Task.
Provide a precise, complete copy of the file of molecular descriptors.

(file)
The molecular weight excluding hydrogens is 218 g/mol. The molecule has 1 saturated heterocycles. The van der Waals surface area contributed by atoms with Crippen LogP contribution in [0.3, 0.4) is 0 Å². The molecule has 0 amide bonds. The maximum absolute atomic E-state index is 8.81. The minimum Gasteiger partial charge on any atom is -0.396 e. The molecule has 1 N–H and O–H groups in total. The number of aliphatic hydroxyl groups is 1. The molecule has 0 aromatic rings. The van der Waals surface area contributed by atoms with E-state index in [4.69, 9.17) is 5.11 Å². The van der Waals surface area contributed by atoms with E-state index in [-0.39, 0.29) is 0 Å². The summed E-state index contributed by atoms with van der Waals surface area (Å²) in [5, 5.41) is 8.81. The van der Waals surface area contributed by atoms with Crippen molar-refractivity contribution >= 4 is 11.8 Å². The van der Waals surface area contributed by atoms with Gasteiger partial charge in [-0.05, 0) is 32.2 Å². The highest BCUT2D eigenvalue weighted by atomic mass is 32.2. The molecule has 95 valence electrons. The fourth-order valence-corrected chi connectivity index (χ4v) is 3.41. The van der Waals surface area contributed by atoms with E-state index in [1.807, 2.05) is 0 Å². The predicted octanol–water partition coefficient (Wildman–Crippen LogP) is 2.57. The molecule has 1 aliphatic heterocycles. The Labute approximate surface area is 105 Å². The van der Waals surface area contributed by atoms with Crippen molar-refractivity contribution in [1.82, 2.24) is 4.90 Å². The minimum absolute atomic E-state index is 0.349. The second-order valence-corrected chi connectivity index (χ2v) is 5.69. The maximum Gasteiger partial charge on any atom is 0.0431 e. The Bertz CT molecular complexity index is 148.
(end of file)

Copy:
The molecular weight excluding hydrogens is 218 g/mol. The molecule has 1 saturated heterocycles. The van der Waals surface area contributed by atoms with Crippen LogP contribution in [0.3, 0.4) is 0 Å². The molecule has 0 amide bonds. The maximum absolute atomic E-state index is 8.81. The minimum Gasteiger partial charge on any atom is -0.396 e. The molecule has 1 N–H and O–H groups in total. The number of aliphatic hydroxyl groups is 1. The molecule has 0 aromatic rings. The van der Waals surface area contributed by atoms with E-state index in [4.69, 9.17) is 5.11 Å². The van der Waals surface area contributed by atoms with E-state index in [-0.39, 0.29) is 0 Å². The summed E-state index contributed by atoms with van der Waals surface area (Å²) in [5, 5.41) is 8.81. The van der Waals surface area contributed by atoms with Crippen molar-refractivity contribution >= 4 is 11.8 Å². The van der Waals surface area contributed by atoms with Gasteiger partial charge in [-0.05, 0) is 32.2 Å². The highest BCUT2D eigenvalue weighted by atomic mass is 32.2. The molecule has 95 valence electrons. The fourth-order valence-corrected chi connectivity index (χ4v) is 3.41. The van der Waals surface area contributed by atoms with E-state index in [1.807, 2.05) is 0 Å². The predicted octanol–water partition coefficient (Wildman–Crippen LogP) is 2.57. The molecule has 1 aliphatic heterocycles. The Labute approximate surface area is 105 Å². The van der Waals surface area contributed by atoms with Crippen molar-refractivity contribution in [1.82, 2.24) is 4.90 Å². The minimum absolute atomic E-state index is 0.349. The second-order valence-corrected chi connectivity index (χ2v) is 5.69. The maximum Gasteiger partial charge on any atom is 0.0431 e. The Bertz CT molecular complexity index is 148.